Fantasy Romance Fiction

Khushiya boarded the Jaffar Express from Lahore. Usually, six people would easily fit in a compartment, but these days only four were allowed, because of the pandemic. The family of six had a split. His adolescent children and wife took over one compartment, while he settled in another with his companions; the luggage.

It was his habit to scrutinize everything closely. He had been keeping in touch with the events happening in Balochistan, the notorious habitat of Quetta Shura of the Taliban. Because of cross-border infiltration from Afghanistan, the situation in that province was dangerous. Though kidnappings and bombings were rare after the American withdrawal, the fear was still there. He did not want to go to Quetta with his children. 

But they had been to every nook and cranny of the country other than Balochistan and insisted on visiting Quetta.

Khusiya returned to his compartment after having dinner with his family. The train was jam-packed with his family and strangers, yet he was lonely, and when he was alone, memories flooded back. Listening to the clickety-clack of the running train, laid down on the berth, lit a cigarette, and smoked, staring into the haze. Then appeared in front of his eyes, the same ephemeral figure in the swirls of cigarette smoke.

He had visited Quetta before, years ago, when he was still a student. The situation in Balochistan because of the influx of refugees was terrible, as Russia had invaded Afghanistan. They were all scared, but at the start of the journey, at Lahore railway station, they got into mischiefs and pranks. When they passed just beyond Kot Radha Kishan, the train broke down in wild and stayed there for several hours. Here, for the first time, he got a glimpse of that girl, the same ephemeral figure that still flashes in his eyes, on cold, lonely sleepless nights. 

Sitting in the window of a compartment, she looked like a delicate, sublime image mounted on the wall, in a frame. At every station till Quetta, he visited her, and a bond grew between them just in one day’s journey. She hailed from Quetta; on reaching there, said goodbye to him and left forever. Today, after so many years, the same beauty, the same lissome belle who had invoked a vivid fantasy in him, now sequestered in the abyss of thoughts, was emerging as a nymph in the spirals of smoke. Today, he wanted to make that journey by wiggling her pleasant memories out from the depth of his mind. While revoking and recollecting within himself, inculcating those sweet memories in his conscience, the entire night passed. 

Rail squeal forced him to wake up. The sun had just dawned, and the train had left the Rohri Railway Station. While negotiating narrow-radius curves and switches, with a high-pitched screeching noise, in between the hillocks, it was heading slowly towards the Indus River. He ran towards the door, opened it, and started beholding the magnificent twin bridges of the Indus. 

19th-century rust-colored (Viceroy, lord) Lansdowne Bridge completed in 1889, the largest cantilever bridge in the world at that time, spans the Indus River between the cities of Sukkur and Rohri. Its ornamental padlock was designed by J.L. Kipling, father of the famous writer Rudyard Kipling, which was unlocked in the opening ceremony to release the iron gates that restricted access to the bridge. Remembering this padlock and its key, local people call it Chabi wala pull (Bridge with a key).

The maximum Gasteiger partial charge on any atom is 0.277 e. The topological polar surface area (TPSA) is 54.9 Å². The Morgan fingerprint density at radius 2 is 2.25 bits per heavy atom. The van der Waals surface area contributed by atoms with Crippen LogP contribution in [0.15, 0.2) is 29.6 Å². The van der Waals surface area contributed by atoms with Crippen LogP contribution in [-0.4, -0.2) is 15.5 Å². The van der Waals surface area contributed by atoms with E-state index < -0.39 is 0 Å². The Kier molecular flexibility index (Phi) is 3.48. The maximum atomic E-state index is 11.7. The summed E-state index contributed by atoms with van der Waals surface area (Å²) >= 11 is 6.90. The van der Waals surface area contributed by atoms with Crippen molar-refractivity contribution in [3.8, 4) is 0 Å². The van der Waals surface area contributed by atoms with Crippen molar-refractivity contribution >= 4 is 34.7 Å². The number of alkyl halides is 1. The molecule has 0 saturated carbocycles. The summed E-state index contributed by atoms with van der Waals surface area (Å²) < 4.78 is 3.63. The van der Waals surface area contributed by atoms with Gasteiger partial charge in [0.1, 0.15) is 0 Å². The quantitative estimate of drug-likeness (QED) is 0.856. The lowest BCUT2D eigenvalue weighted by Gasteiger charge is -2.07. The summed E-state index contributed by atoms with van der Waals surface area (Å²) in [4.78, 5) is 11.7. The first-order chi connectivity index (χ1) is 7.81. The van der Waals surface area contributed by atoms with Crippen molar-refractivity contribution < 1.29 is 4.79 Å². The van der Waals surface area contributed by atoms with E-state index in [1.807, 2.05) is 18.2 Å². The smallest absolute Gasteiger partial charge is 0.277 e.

About a hundred feet apart stands the steel gray Ayub Bridge, built in 1962, which was the world’s third-longest railway arch span and the first bridge in the world to have the railway desk slung on coiled wire rope suspenders. 

Gray and rust-colored twin bridges, standing in conjunction, were giving the impression that the beauty of the horizon had worn a two-colored crown on her head. In an exquisitely beautiful riverscape, the delightful rays of the rising sun, interspersed with iron pillars, beams, and arches, were coloring the clear water and vegetation of the Indus as if the diffused twilight has filled the entire atmosphere. 

The train was slowly heading towards Sukkur. Befuddled in picturesque, sublime scenery, he realized that someone else was also standing behind him. He turned around, 

Oh! My God, she was there!

Oh! No.

How she can be?   

She may not be! 

The same cute, luminous, charming girl.

The same well-formed Pashtun body, reddish-white pretty look, calm and serene, like a fine portrait, with four rounded black tattoos on the right cheek, ‘sheen Khalai’.  

She was standing, both hands and feet colored with henna, the left side of the face covered by an edge of the shawl pressed between her teeth, gazing up at him with dazzling eyes. The train stopped at Sukkur Station. As she stepped forward, he dropped back to allow her exit to descend slowly onto the platform. Khushiya was closely monitoring the movements of her body, with the thick curly hair falling on the back, the swing of her waist, the span of her hips, and the stride of her steps. Everything was the same. She disappeared. He became upset, but was sure that her destination was Quetta and that they would meet again.